Phrases such as ‘you’re brilliant’, ‘that’s so clever’ and ‘another smart answer from you, well done’ may be given out with good intentions, but they can send a message to the learner that there is just something about them which causes them to be successful.
A better option is to focus on the processes students have used to get to where they are. So, for example, instead of saying ‘you’re brilliant’ we might say ‘the way you kept focused on the task and found a method which works for you was brilliant – keep that up in the future.’
This subtle shift means we focus our praise on the processes students have used, the decisions they’ve taken and the effort they’ve put in. This reinforces the central growth mindset premise – that intelligence, ability and talent are open to change. It’s the first step to fostering a growth mindset classroom for all your learners.
See our related resource on growth mindset in the classroom.
In our latest blog post, Sue Cowley writes about the effective use of differentiation, with practical tips and teaching strategies.
When you consider the range of experiences, knowledge and skills that the students in your classes have, it seems obvious that you would need to differentiate for them. One student might be a high attainer who frequently reads for pleasure at home; another might struggle with literacy and never open a book out of choice. Differentiation is also a requirement of the teachers’ standards in England – we must ‘know when and how to differentiate appropriately, using approaches which enable pupils to be taught effectively’. But differentiation is also an ethical and practical consideration – if there is a child in your class who is brand new to English, it would be morally wrong to do nothing to try and support them, and they would learn nothing in a lesson without at least some differentiation taking place. See this resource for some strategies that you can use to support learners with English as an additional language.
Differentiation has come under fire in recent years, perhaps mainly because of the potential for a negative effect on workload. The idea that differentiation means creating different worksheets for different children in every lesson clearly has a serious time implication for teachers. But I would argue that, rather than seeking to abandon differentiation, we should instead challenge preconceived notions of what differentiation ‘must look like’. We need to take back ownership of the term, and celebrate the myriad of ways in which teachers adapt learning for their students, to make it clear that effective practice is not only (or even mainly) about differentiation by task.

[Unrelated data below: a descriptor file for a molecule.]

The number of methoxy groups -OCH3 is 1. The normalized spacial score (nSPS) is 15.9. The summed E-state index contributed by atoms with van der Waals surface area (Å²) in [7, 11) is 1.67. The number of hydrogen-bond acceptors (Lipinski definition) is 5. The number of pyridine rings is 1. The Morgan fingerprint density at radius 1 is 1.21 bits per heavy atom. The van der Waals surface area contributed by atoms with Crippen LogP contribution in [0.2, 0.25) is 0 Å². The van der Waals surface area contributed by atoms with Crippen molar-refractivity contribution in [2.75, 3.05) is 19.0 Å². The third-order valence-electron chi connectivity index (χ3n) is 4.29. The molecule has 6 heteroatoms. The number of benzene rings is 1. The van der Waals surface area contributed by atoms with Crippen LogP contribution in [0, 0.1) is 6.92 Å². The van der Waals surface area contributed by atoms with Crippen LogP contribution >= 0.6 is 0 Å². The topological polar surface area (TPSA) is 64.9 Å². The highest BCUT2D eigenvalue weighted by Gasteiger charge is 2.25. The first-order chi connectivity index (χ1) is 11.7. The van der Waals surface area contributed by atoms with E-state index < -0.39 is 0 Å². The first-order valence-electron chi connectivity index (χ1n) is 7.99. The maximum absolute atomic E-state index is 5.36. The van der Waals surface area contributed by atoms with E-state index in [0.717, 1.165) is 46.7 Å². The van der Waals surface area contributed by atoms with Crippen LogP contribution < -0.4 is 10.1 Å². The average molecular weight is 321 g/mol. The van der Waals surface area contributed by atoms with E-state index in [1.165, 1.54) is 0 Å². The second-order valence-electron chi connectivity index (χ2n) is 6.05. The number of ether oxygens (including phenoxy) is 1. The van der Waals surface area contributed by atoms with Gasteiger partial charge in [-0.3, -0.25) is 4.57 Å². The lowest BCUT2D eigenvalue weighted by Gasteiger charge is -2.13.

Differentiation is essentially good teaching – a process of adapting to and being flexible with learners, and an approach that can sometimes be so subtle that it might not be apparent to the untrained eye. It is about the moment when you choose a particular student to answer a question, because you know her confidence needs building and she has her hand up for once. Or that time when you take your knowledge about a student’s interests and create an anecdote around that interest, to better engage him with the learning. The first step to differentiation is always about gaining knowledge – who your learners are, what skills, knowledge and experiences they already have, and how can you support and utilise these through your teaching. You can find five top tips for finding out more about your students here.
Interestingly, differentiation is not just about teaching and learning, it extends to classroom and behaviour management as well, particularly when you are building relationships. It is that moment when you decide that a firm, direct approach will work best for one child, and a quiet word, gesture or look will work best for another. When you know who needs boosting up and supporting and who needs challenging or a firm push in the right direction. To my mind, differentiation is one of the most highly skilled aspects of a teacher’s practice, and it is one of the key ways in which we build relationships with our students. When we demonstrate that we care enough to adapt to the people who are sat in front of us, then we reclaim differentiation, as the flexible, responsive approach to teaching that it really is.
Read more about differentiation and get practical and time-saving strategies for effective differentiation in Sue’s new book, The Ultimate Guide to Differentiation.
With so many unseen texts in the new GCSE and an emphasis on challenging texts from KS3 upwards, it’s becoming all the more important for students to unlock the meaning of unfamiliar words on their own.
To prepare students for this daunting experience, you might be looking at the patterns that exist in English. In our latest guest newsletter, Victoria Honeybourne and Emela Milne devised a prefix and suffix slider to support students’ learning of these essential ‘parts’. Their newsletter and supporting resource is here.
If your students need some practice in recognising common patterns including negative words, then the resource Making negative words draws attention to common prefixes that perform this role.
If, on the other hand, your students are ready to face more complex words, then Work out the words might be more helpful.